Home Best Practices “It’s best to be Attila the Hun every day rather than every other day.”

“It’s best to be Attila the Hun every day rather than every other day.”

Consistency is a concept that gets a bad rap from time to time.  Playwrite and poet Oscar Wilde once wrote, “Consistency is the last refuge of the unimaginative.”  Author Aldous Huxley was even more blunt when he said, “Consistency is contrary to nature, contrary to life.  The only completely consistent people are dead.”  So some very bright minds trash talk consistency, yet for many of us, consistency is an essential part of what we do.  Consider, for instance, a brain surgeon who has a sign above his door that reads, “Ya win some, ya lose some.”  Is that someone you’d want poking around in your skull?  Obviously not.  Professional athletes need to perform at a consistently high level.  Likewise professional musicians.  And for those of us in business, consistency plays a vital role in a variety of situations.  For more on where you need to be consistent in your business, please read below.

Actually, it’s best not to be Attila the Hun at all, but that’s not the point.  The point is to be consistent.

Leadership plays a critical role in every business, and consistency is an integral part of good leadership.  Consider a boss who is inconsistent in his actions and behaviors.  Sometimes he enforces policies, other times he doesn’t.  Sometimes he’s easy-going and personable, sometimes harsh and explosive.  Maybe he doesn’t always follow through on the actions he announces he will take.  Employees can’t trust him if they never know what he’s going to do, and trust is the bedrock of leadership.  People aren’t going to follow a leader they can’t trust.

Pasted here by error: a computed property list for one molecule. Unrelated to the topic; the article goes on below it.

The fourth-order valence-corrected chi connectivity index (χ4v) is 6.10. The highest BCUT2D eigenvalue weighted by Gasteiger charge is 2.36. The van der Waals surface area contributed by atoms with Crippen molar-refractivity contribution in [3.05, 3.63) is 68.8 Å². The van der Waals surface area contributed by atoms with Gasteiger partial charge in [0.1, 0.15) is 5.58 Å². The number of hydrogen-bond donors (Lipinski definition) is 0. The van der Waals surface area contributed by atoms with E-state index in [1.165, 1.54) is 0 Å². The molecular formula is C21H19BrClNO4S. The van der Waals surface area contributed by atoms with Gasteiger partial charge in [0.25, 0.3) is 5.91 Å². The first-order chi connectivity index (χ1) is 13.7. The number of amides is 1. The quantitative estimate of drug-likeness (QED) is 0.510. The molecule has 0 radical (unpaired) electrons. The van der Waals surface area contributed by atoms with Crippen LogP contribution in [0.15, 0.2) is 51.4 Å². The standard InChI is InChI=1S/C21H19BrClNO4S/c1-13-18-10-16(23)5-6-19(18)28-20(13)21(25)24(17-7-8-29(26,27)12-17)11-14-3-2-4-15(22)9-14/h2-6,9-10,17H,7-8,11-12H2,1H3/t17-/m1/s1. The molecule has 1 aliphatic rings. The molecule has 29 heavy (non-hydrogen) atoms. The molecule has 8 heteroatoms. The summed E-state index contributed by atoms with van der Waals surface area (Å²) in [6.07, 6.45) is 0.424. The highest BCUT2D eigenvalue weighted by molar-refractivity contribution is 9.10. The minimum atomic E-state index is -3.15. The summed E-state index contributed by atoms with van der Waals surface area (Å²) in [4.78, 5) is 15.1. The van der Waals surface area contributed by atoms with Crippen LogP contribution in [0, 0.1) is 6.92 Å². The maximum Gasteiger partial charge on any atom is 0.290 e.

How about quality control?  Whether your business involves products or services, don’t your customers expect consistent performance?  McDonald’s is a prime example of this.  If you order a Big Mac, it’s going to taste exactly the same, regardless of the time of day, day of the week, in Portland or Miami.   They get the concept of consistency.  Airlines, on the other hand, may understand the concept, but they are often unable to practice it.  Sometimes flights depart and arrive on time, sometimes they’re late . . . maybe even hours late.  Sometimes luggage ends up where it’s supposed to, other times it ends up some place we’ve never even heard of, much less been to.  Are you satisfying your customers’ needs with the consistency of a McDonald’s?  Or more like an airline?

Are your field sales people, inside sales people, and customer service people all in lockstep, communicating a consistent sales message?

Are your employee policies, payroll procedures, and benefits administration consistently applied?

Are you consistently living up to your commitments to vendors and suppliers, and requiring them to do the same?

As a leader of your organization, you need to be vigilant for output that is inconsistent.  Such output may be within a department or between one department and another.  It may occur laterally between employees, from the top down, or from the bottom up.  It’s anywhere, really, that an individual or group of people is dependent on the output from another individual or group.  In those situations, when the quantity, quality, or timeliness of the output is inconsistent, friction will occur and teamwork will start to breakdown.

Obviously (at least I hope it’s obvious), all this consistency stuff only has value when we’re talking about positive activities and behaviors.  That is, there’s little value to consistently delivering a crappy product, consistently late.  Nor is there much value in management consistently saying one thing and then doing another.   But applied correctly, consistency breeds efficiency, cooperation, and trust.  And I’d say that’s a way better payoff than consistently being Attila the Hun.

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